The Dutch Revolt

The Dutch Revolt was the result of oppression by the monarch of Spain, at that time Philip II. So the people rose up, the start of the famous Dutch Revolt.

Philip II was concerned that the Dutch people had too much freedom. So he started cutting down on that freedom in different ways. One way was to impose taxes. Another more serious way was to bring the Inquisition over and to try and use its power to subjugate the people, especially the Protestants. The people, naturally, detested him for this, Catholic and Protestant alike, and so they rebelled.

William of Orange was a landholder in Germany. He had Protestant parents but he was raised by the king to be a Catholic. However, in his later years, he turned back to Protestantism. He led the Dutch Revolt for a time, and earned the nickname ‘William the Silent’ by remaining quiet when an announcement was made against the Protestants by the king. At the meeting he was posing as a Catholic.  This information saved many Protestant lives.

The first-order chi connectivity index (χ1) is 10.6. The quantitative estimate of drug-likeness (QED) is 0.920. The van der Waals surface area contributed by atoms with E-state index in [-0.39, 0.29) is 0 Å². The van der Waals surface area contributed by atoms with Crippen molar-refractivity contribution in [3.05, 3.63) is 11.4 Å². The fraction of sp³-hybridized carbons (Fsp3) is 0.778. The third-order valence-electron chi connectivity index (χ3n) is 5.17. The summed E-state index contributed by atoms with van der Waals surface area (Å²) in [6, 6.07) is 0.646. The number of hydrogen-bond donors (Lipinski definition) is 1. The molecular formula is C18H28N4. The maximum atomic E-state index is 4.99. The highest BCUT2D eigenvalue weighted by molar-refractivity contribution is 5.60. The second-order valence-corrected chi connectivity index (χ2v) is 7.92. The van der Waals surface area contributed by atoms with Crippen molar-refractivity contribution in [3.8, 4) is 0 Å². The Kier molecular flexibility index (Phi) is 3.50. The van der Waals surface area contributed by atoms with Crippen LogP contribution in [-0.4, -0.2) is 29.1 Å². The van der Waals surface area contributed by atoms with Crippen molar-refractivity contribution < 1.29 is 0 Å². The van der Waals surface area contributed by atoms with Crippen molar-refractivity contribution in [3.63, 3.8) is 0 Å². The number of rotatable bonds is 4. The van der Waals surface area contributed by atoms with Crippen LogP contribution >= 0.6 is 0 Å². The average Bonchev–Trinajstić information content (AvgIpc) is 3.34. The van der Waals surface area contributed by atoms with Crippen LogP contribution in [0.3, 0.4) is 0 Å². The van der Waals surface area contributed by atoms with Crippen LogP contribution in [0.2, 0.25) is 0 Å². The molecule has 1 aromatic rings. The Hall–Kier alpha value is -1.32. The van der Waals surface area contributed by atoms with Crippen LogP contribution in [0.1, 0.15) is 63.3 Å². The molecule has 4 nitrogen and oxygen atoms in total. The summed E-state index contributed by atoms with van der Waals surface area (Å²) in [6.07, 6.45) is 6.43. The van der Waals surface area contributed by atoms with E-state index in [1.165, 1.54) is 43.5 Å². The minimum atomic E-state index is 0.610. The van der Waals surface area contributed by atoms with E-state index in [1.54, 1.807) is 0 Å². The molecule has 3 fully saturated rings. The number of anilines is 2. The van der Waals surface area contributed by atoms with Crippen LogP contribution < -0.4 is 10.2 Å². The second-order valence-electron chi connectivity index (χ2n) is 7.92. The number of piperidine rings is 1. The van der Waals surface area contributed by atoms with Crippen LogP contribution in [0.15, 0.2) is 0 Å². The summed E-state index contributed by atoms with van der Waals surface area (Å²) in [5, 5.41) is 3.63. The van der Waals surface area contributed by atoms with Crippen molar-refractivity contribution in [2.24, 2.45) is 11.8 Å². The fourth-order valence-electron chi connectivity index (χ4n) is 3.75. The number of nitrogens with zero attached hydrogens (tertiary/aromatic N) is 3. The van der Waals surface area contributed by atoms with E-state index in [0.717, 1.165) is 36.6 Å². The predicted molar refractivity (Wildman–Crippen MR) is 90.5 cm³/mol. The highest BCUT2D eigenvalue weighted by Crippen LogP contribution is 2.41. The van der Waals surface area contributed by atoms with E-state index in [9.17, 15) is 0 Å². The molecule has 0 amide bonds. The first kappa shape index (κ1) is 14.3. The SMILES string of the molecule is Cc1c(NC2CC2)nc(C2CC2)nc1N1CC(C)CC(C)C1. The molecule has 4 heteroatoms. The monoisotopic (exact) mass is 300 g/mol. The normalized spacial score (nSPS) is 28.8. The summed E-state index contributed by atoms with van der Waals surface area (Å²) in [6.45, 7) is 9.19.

Eventually the people, after much hard work and loss of precious lives, earned their freedom. They became their own country. They set forth a movement and a system called the demonstration effect. It was system where the citizens had rights to property, personal rights, etc., and the laws were obeyed with a surety and promptness remarkable for the times. Respect for land and rights were observed strictly, by the government and people in powerful positions.

By fighting for their freedom and the demonstration effect, the Dutch people set an example which some chose follow, the path to freedom.

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